This popular Frost classic delights the reader’s rhythmic senses with an incredibly simple A-B-A-A-B rhyme scheme. The message is clear and inspirational. The speaker considers two paths, and chooses one. The tone is nostalgic for the moment of choice that has long since past, having relished the anticipation of the experience and the contemplation at the place where the roads divided in the woods.
The broader symbolic implications are, of course, for more than a walk in the woods. The poem encourages individuality, confidence, and a no-regrets attitude.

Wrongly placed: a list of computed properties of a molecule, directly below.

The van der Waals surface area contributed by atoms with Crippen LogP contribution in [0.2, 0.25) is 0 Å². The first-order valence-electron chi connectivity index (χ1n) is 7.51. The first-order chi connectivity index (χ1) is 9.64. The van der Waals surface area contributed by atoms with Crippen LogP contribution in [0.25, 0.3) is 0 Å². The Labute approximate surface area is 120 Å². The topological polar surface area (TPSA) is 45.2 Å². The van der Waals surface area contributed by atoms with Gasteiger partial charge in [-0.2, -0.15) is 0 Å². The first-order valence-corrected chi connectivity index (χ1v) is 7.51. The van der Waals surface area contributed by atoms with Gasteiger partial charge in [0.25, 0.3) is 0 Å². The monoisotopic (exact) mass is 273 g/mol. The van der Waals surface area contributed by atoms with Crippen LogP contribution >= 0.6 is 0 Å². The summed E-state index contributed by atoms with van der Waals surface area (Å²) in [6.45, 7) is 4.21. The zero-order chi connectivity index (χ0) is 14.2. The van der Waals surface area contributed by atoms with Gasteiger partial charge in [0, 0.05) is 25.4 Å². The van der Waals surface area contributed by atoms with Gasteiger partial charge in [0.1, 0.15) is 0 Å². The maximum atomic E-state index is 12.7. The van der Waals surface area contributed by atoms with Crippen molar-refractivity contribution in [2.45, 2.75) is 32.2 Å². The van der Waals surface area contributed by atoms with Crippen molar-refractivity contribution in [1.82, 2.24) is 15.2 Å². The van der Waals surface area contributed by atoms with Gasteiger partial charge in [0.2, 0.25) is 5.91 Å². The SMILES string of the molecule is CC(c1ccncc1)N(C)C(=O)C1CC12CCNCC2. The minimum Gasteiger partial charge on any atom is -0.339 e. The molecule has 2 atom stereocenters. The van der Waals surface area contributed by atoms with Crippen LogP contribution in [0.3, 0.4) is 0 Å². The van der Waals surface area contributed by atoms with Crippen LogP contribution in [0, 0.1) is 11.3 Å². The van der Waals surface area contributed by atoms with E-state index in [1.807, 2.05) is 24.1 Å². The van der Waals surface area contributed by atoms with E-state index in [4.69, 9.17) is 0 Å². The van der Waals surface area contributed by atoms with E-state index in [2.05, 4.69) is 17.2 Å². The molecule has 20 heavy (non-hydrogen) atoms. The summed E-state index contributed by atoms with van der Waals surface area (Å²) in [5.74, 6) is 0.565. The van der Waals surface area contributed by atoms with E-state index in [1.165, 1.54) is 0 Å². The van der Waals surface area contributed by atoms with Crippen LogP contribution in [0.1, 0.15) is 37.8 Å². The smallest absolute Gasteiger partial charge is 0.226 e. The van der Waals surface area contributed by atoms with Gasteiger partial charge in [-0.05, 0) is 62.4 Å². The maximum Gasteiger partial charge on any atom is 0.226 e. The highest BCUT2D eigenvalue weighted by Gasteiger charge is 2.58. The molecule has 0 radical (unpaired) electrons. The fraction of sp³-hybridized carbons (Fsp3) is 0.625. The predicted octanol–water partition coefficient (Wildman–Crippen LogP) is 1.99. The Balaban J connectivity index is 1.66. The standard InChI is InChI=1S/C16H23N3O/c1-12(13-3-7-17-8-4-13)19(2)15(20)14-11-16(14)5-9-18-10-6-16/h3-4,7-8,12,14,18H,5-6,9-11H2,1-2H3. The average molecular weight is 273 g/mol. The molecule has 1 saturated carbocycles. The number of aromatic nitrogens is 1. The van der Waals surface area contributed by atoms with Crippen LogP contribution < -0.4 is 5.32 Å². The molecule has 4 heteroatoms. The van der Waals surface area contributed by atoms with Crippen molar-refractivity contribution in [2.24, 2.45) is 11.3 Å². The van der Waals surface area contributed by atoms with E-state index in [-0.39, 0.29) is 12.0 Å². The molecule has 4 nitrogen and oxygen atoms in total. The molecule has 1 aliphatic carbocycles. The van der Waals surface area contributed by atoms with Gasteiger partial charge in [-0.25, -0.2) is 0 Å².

Despite the ambiguity that surrounds the poet’s intent, the poem succeeds. The two roads are aptly symbolic of the choices we have to make almost every day of our lives.
Still, perhaps the poem’s essential playfulness is evident in the dramatic “sigh” with which the speaker expects some day to talk about his choice, and in the portentousness of the last line, which seems a bit exaggerated considering that the two roads were “really about the same.”
This classic poem is so often misunderstood as incorrectly being about a road "less-travelled."